Bloomers

One of the many great things about taking A Million Steps on the Camino de Santiago was reconnecting with nature. There is a calm inner peace that develops while strolling and soaking up every ounce of the scenery.

The sunflowers were magnificent. If you ever wonder how little bags of black seeds make it to the mini-mart or how jugs of sunflower oil arrive at your local grocer, I have the answer. These spectacular flowers are everywhere on the Camino. I cannot remember a single day without passing several large tracts of these beauties. Many fields were dark, dry, and ready for harvest. Others displayed long, green, leafy stems with vibrant yellow flowers. All of the plants were very stiff with faces pointing toward the ground.

During a massive windstorm, I passed a field that performed a most enjoyable and entertaining dance for me. Without any rhythm or synchronization, the sunflowers randomly swayed and bobbed in the wind. The exposed faces appeared to be glimpsing up at me before returning their downward focus. I was grateful again for my newfound Camino awareness. With a cluttered mind, I easily could have missed the entire scene.

I was born and raised in Boise, Idaho: often referred to as The Treasure Valley. South will take you to high-country desert and north ascends to mountains that stretch through Canada. The city is surrounded by foothills. In my youth, these hills seemed to be dark brown and useful for drinking Coors and trying to unsnap bras. With the passage of many years, some maturity and clarity, I began to mountain bike and hike in these areas.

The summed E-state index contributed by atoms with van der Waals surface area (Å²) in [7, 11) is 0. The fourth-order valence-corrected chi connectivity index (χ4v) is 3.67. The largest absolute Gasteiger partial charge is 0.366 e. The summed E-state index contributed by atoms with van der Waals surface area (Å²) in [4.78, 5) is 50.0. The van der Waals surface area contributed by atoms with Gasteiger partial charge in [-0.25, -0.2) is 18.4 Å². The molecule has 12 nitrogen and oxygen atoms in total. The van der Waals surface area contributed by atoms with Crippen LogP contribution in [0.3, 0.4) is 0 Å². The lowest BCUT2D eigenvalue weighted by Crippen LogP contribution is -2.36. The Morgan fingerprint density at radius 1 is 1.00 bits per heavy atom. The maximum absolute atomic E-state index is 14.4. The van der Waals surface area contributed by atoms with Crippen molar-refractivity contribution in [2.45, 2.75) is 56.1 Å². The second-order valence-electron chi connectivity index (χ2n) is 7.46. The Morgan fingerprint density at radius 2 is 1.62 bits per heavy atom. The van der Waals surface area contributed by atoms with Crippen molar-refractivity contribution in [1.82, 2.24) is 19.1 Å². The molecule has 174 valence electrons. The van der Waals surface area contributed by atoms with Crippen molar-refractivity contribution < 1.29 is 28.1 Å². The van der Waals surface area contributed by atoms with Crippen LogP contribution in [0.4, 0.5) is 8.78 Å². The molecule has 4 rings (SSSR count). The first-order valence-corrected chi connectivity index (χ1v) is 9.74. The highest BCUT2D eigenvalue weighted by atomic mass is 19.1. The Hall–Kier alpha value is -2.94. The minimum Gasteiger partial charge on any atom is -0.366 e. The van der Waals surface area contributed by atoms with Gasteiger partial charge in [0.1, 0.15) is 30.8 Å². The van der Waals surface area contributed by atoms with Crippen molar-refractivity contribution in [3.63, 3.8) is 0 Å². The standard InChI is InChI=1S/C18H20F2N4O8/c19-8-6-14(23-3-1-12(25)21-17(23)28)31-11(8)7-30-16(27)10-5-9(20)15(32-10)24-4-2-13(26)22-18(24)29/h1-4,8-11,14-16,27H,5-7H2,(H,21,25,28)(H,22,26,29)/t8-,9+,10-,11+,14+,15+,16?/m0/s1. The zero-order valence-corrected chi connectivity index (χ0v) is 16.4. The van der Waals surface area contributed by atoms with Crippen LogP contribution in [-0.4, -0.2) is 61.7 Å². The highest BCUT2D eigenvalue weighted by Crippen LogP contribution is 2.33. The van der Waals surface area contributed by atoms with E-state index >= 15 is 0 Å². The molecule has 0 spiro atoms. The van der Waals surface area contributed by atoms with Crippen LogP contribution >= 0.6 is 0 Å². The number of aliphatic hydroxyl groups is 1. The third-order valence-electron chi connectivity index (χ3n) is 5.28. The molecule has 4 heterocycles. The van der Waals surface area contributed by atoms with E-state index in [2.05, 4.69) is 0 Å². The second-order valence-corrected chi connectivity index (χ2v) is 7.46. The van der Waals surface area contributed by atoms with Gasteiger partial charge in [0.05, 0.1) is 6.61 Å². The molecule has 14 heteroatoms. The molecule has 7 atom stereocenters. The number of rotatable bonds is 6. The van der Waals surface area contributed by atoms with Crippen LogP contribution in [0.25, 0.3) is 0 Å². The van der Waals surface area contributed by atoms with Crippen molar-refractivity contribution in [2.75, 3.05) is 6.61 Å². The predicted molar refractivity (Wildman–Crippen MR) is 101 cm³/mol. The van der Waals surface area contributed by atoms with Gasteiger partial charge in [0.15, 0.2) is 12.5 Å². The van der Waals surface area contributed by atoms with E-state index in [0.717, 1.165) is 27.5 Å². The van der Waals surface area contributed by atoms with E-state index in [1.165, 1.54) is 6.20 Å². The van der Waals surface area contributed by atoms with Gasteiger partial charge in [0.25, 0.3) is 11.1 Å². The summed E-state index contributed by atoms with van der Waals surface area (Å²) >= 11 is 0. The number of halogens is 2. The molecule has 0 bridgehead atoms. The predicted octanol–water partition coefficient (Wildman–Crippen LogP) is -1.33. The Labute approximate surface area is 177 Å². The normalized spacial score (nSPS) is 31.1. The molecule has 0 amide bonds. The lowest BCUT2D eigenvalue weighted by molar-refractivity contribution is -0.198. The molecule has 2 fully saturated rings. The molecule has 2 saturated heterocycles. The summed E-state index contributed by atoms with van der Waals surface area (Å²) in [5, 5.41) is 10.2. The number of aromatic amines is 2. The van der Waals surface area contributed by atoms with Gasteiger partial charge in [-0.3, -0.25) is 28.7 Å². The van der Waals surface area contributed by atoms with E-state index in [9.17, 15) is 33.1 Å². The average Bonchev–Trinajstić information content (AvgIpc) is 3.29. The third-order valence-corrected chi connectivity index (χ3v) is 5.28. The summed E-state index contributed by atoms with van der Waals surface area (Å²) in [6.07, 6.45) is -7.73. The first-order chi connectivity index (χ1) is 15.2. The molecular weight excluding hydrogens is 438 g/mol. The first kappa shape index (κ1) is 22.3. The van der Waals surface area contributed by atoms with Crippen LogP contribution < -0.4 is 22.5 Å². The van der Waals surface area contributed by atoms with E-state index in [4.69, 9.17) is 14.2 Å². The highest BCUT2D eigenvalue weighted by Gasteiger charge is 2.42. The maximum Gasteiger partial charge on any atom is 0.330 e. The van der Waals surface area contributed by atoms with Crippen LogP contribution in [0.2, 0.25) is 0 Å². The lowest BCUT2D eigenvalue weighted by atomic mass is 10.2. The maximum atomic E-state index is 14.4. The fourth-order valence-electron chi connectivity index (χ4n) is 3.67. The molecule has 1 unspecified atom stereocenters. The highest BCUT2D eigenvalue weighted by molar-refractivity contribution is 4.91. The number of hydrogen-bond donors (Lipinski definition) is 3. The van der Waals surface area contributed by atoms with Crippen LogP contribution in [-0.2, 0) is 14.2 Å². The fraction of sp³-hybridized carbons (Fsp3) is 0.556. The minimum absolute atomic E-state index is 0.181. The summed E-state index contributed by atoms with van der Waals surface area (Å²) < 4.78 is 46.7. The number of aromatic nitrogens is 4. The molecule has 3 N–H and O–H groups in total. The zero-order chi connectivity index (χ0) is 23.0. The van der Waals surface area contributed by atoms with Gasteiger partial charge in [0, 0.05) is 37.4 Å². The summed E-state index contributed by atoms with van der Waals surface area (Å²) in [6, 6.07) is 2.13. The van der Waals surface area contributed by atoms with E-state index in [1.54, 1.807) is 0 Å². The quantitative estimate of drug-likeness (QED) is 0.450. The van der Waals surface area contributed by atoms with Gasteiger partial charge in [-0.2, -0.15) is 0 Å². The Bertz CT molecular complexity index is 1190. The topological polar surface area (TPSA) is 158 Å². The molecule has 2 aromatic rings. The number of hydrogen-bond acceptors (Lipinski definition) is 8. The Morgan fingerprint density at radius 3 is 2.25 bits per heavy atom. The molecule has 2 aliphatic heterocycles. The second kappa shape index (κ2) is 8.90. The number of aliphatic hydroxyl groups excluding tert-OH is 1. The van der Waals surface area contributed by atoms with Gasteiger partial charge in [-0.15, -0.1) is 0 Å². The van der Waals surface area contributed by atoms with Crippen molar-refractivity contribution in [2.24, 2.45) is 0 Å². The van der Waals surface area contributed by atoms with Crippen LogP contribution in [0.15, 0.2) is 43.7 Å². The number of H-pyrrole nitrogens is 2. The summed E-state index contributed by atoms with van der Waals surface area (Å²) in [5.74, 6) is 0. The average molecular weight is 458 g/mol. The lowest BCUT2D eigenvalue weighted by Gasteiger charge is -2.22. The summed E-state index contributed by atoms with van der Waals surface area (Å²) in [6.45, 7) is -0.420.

This beautiful city has four distinct seasons and the hills are in constant state of change. Moisture from snow pack combined with spring rain stirs the first blooms. The early green grasses are dotted with clusters of bright yellow balsamroots. Toward the end of May, their decay begins as they descend to brown clumpy leaves. I imagine this is what tobacco looks like before harvest.

Football fields of turquoise, purple, and white bachelor buttons spread like wildfire while the yellow fades to brown. From the city, the hills appear to be barren. From the bike or by foot, they are bursting with life. The pungent smell of lupines wakes the nose before the eyes discover slopes with Kaleidoscope colored flowers. Your mind can easily imagine the summer ending and the return to snowfall.

Imbibing the blooms reminds me that change is constant. Miss a moment and everything is different. Skip the rides and you will eventually find yourself ready for your own harvest without ever connecting to one of the simplest pleasures of life.

Turn off Netflix and walk!